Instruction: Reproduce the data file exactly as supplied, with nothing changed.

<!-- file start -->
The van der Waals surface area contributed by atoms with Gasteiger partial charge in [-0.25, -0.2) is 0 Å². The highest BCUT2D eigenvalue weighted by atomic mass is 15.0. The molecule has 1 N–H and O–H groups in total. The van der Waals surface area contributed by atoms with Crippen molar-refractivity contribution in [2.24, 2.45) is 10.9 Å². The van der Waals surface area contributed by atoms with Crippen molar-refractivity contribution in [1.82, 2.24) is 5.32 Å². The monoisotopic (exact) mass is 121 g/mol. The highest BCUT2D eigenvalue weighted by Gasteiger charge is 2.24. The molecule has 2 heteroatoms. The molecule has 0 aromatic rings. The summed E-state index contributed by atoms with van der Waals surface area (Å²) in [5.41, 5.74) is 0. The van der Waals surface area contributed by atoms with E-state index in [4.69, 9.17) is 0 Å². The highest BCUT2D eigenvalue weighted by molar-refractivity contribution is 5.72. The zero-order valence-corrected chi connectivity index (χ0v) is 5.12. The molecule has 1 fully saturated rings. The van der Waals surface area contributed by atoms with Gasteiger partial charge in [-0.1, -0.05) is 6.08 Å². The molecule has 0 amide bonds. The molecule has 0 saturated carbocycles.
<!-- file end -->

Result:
The van der Waals surface area contributed by atoms with Gasteiger partial charge in [-0.25, -0.2) is 0 Å². The highest BCUT2D eigenvalue weighted by atomic mass is 15.0. The molecule has 1 N–H and O–H groups in total. The van der Waals surface area contributed by atoms with Crippen molar-refractivity contribution in [2.24, 2.45) is 10.9 Å². The van der Waals surface area contributed by atoms with Crippen molar-refractivity contribution in [1.82, 2.24) is 5.32 Å². The monoisotopic (exact) mass is 121 g/mol. The highest BCUT2D eigenvalue weighted by Gasteiger charge is 2.24. The molecule has 2 heteroatoms. The molecule has 0 aromatic rings. The summed E-state index contributed by atoms with van der Waals surface area (Å²) in [5.41, 5.74) is 0. The van der Waals surface area contributed by atoms with E-state index in [4.69, 9.17) is 0 Å². The highest BCUT2D eigenvalue weighted by molar-refractivity contribution is 5.72. The zero-order valence-corrected chi connectivity index (χ0v) is 5.12. The molecule has 1 fully saturated rings. The van der Waals surface area contributed by atoms with Gasteiger partial charge in [-0.1, -0.05) is 6.08 Å². The molecule has 0 amide bonds. The molecule has 0 saturated carbocycles.